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The FAA wants you to have a pilot's license to fly commercial drones

If you're planning to shoot your next movie using a drone, beware: you may need to meet some stringent conditions to stay in the Federal Aviation Administration's good books. Sources tell the Wall Street Journal that the agency will propose commercial drone rules that require a conventional pilot's license. Yes, you may need to have flown manned aircraft for dozens of hours to even think of controlling a UAV for cash. You'd also have to fly only during daylight, stay under 400 feet and remain within sight of your craft, so any hopes of high-altitude night shots would go out the window. And these rules would apply to any drone weighing 55 pounds or less; small, easy-to-fly vehicles like 3D Robotics' Iris+ and DJI's Inspire 1 would be subject to the same demands as larger, more complex models.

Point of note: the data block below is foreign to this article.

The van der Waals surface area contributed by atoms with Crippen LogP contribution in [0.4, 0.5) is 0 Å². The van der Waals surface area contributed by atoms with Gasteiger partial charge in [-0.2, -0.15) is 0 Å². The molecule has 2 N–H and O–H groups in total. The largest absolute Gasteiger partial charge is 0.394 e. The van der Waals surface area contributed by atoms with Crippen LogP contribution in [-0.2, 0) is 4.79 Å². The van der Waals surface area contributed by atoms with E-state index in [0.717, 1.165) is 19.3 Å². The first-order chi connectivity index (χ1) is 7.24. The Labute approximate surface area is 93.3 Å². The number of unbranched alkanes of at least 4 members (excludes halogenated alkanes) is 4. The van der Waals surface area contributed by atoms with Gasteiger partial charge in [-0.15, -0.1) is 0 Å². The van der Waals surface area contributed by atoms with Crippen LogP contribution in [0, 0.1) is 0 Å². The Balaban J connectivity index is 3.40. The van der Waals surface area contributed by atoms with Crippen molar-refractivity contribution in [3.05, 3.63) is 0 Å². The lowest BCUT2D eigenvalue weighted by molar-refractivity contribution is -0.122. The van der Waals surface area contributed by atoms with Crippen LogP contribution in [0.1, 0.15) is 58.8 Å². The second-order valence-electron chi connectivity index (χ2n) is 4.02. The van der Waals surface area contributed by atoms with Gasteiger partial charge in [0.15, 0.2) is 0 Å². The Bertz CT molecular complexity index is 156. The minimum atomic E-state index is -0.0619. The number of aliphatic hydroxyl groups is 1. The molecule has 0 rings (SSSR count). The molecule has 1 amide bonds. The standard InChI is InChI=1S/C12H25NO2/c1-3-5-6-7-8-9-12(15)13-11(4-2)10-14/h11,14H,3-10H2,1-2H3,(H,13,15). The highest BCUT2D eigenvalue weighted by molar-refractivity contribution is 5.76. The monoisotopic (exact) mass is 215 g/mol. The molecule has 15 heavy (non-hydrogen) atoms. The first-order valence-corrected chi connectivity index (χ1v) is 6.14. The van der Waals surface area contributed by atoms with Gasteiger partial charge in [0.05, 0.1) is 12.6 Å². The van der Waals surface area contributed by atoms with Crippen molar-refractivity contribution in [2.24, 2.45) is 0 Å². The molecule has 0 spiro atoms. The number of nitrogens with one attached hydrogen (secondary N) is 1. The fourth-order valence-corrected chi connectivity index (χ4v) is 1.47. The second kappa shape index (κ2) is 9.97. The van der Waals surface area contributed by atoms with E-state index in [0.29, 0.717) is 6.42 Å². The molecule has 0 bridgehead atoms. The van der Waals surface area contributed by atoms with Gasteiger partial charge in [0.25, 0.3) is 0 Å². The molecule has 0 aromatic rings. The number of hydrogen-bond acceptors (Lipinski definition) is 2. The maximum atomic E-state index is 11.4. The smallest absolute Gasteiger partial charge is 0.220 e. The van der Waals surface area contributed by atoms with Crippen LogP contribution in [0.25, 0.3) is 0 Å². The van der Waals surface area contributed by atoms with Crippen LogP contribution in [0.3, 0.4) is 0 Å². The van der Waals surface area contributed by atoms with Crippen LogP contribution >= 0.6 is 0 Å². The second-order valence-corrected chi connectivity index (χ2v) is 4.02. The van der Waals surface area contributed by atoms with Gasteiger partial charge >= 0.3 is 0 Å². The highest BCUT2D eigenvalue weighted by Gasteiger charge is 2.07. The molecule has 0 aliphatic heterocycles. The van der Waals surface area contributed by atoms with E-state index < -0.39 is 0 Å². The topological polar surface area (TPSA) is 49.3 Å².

Whatever you think of these requirements, you'll have a chance to offer some feedback. The FAA is expected to make its proposal before the end of the year, and there will be a public comment phase where your input (hopefully) influences the final rule set. It may take up to two years to hash things out, so these terms definitely aren't set in stone.